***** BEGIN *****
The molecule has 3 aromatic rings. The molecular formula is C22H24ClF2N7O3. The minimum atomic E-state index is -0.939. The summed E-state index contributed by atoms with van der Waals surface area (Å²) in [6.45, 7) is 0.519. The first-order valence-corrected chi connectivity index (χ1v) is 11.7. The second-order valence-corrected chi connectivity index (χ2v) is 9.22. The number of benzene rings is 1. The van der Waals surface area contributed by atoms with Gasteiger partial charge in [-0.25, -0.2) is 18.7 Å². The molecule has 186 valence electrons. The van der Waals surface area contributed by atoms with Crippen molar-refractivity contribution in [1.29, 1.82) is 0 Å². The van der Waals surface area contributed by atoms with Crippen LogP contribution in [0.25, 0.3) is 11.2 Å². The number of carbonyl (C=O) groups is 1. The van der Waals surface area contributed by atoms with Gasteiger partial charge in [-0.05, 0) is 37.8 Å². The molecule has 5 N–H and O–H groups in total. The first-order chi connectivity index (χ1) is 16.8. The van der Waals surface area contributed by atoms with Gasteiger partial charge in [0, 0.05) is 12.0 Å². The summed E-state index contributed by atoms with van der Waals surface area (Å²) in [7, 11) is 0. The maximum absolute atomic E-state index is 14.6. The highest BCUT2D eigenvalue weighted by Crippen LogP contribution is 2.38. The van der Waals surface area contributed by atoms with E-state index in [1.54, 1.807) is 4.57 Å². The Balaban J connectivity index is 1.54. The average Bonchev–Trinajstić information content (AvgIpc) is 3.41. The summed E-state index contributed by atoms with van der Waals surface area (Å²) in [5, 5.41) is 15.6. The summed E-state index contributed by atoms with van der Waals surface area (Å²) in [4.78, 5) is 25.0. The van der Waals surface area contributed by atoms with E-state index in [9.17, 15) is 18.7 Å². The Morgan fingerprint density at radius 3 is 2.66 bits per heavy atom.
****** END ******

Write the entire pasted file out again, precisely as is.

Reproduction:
The molecule has 3 aromatic rings. The molecular formula is C22H24ClF2N7O3. The minimum atomic E-state index is -0.939. The summed E-state index contributed by atoms with van der Waals surface area (Å²) in [6.45, 7) is 0.519. The first-order valence-corrected chi connectivity index (χ1v) is 11.7. The second-order valence-corrected chi connectivity index (χ2v) is 9.22. The number of benzene rings is 1. The van der Waals surface area contributed by atoms with Gasteiger partial charge in [-0.25, -0.2) is 18.7 Å². The molecule has 186 valence electrons. The van der Waals surface area contributed by atoms with Crippen molar-refractivity contribution in [1.29, 1.82) is 0 Å². The van der Waals surface area contributed by atoms with Crippen LogP contribution in [0.25, 0.3) is 11.2 Å². The number of carbonyl (C=O) groups is 1. The van der Waals surface area contributed by atoms with Gasteiger partial charge in [-0.05, 0) is 37.8 Å². The molecule has 5 N–H and O–H groups in total. The first-order chi connectivity index (χ1) is 16.8. The van der Waals surface area contributed by atoms with Gasteiger partial charge in [0, 0.05) is 12.0 Å². The summed E-state index contributed by atoms with van der Waals surface area (Å²) in [7, 11) is 0. The maximum absolute atomic E-state index is 14.6. The highest BCUT2D eigenvalue weighted by Crippen LogP contribution is 2.38. The van der Waals surface area contributed by atoms with E-state index in [1.54, 1.807) is 4.57 Å². The Balaban J connectivity index is 1.54. The average Bonchev–Trinajstić information content (AvgIpc) is 3.41. The summed E-state index contributed by atoms with van der Waals surface area (Å²) in [5, 5.41) is 15.6. The summed E-state index contributed by atoms with van der Waals surface area (Å²) in [4.78, 5) is 25.0. The van der Waals surface area contributed by atoms with E-state index in [9.17, 15) is 18.7 Å². The Morgan fingerprint density at radius 3 is 2.66 bits per heavy atom.